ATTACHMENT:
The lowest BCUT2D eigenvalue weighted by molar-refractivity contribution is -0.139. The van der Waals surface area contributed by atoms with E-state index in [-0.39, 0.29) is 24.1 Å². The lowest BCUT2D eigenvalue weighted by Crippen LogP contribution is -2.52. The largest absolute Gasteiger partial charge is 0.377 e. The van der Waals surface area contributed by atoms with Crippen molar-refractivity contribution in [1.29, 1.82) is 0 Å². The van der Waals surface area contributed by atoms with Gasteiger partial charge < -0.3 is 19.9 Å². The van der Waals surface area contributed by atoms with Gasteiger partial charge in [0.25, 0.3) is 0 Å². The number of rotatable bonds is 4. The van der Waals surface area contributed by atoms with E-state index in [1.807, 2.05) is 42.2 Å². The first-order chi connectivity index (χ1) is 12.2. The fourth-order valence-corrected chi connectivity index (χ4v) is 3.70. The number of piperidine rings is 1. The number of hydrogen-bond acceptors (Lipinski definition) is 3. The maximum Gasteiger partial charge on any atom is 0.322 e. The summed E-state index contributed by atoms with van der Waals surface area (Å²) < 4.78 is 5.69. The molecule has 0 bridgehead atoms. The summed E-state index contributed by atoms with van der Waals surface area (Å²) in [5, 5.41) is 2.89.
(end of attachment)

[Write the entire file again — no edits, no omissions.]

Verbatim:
The lowest BCUT2D eigenvalue weighted by molar-refractivity contribution is -0.139. The van der Waals surface area contributed by atoms with E-state index in [-0.39, 0.29) is 24.1 Å². The lowest BCUT2D eigenvalue weighted by Crippen LogP contribution is -2.52. The largest absolute Gasteiger partial charge is 0.377 e. The van der Waals surface area contributed by atoms with Crippen molar-refractivity contribution in [1.29, 1.82) is 0 Å². The van der Waals surface area contributed by atoms with Gasteiger partial charge < -0.3 is 19.9 Å². The van der Waals surface area contributed by atoms with Gasteiger partial charge in [0.25, 0.3) is 0 Å². The number of rotatable bonds is 4. The van der Waals surface area contributed by atoms with E-state index in [1.807, 2.05) is 42.2 Å². The first-order chi connectivity index (χ1) is 12.2. The fourth-order valence-corrected chi connectivity index (χ4v) is 3.70. The number of piperidine rings is 1. The number of hydrogen-bond acceptors (Lipinski definition) is 3. The maximum Gasteiger partial charge on any atom is 0.322 e. The summed E-state index contributed by atoms with van der Waals surface area (Å²) < 4.78 is 5.69. The molecule has 0 bridgehead atoms. The summed E-state index contributed by atoms with van der Waals surface area (Å²) in [5, 5.41) is 2.89.